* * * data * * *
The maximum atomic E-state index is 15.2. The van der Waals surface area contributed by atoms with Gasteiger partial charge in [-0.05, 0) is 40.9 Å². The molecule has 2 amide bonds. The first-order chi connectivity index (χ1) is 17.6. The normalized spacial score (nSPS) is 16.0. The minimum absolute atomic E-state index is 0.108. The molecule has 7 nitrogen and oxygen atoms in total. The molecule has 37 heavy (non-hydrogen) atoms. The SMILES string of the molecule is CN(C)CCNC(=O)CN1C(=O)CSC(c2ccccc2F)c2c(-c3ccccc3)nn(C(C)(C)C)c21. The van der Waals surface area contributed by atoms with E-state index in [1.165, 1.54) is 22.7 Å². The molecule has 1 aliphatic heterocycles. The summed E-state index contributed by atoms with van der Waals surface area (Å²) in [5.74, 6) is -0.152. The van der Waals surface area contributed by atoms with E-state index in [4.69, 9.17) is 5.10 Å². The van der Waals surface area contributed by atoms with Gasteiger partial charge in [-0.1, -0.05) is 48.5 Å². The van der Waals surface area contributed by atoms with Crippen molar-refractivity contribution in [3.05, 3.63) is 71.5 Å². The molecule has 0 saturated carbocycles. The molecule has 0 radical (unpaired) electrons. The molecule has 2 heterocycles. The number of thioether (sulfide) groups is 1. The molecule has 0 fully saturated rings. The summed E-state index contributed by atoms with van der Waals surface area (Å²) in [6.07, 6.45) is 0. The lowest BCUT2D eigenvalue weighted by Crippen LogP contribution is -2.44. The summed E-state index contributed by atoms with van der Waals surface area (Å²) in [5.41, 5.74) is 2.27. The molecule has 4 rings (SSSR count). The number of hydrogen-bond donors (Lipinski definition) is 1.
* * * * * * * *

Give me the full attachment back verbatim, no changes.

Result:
The maximum atomic E-state index is 15.2. The van der Waals surface area contributed by atoms with Gasteiger partial charge in [-0.05, 0) is 40.9 Å². The molecule has 2 amide bonds. The first-order chi connectivity index (χ1) is 17.6. The normalized spacial score (nSPS) is 16.0. The minimum absolute atomic E-state index is 0.108. The molecule has 7 nitrogen and oxygen atoms in total. The molecule has 37 heavy (non-hydrogen) atoms. The SMILES string of the molecule is CN(C)CCNC(=O)CN1C(=O)CSC(c2ccccc2F)c2c(-c3ccccc3)nn(C(C)(C)C)c21. The van der Waals surface area contributed by atoms with E-state index in [1.165, 1.54) is 22.7 Å². The molecule has 1 aliphatic heterocycles. The summed E-state index contributed by atoms with van der Waals surface area (Å²) in [5.74, 6) is -0.152. The van der Waals surface area contributed by atoms with E-state index in [4.69, 9.17) is 5.10 Å². The van der Waals surface area contributed by atoms with Gasteiger partial charge in [-0.1, -0.05) is 48.5 Å². The van der Waals surface area contributed by atoms with Crippen molar-refractivity contribution in [3.05, 3.63) is 71.5 Å². The molecule has 0 saturated carbocycles. The molecule has 0 radical (unpaired) electrons. The molecule has 2 heterocycles. The number of thioether (sulfide) groups is 1. The molecule has 0 fully saturated rings. The summed E-state index contributed by atoms with van der Waals surface area (Å²) in [6.07, 6.45) is 0. The lowest BCUT2D eigenvalue weighted by Crippen LogP contribution is -2.44. The summed E-state index contributed by atoms with van der Waals surface area (Å²) in [5.41, 5.74) is 2.27. The molecule has 4 rings (SSSR count). The number of hydrogen-bond donors (Lipinski definition) is 1.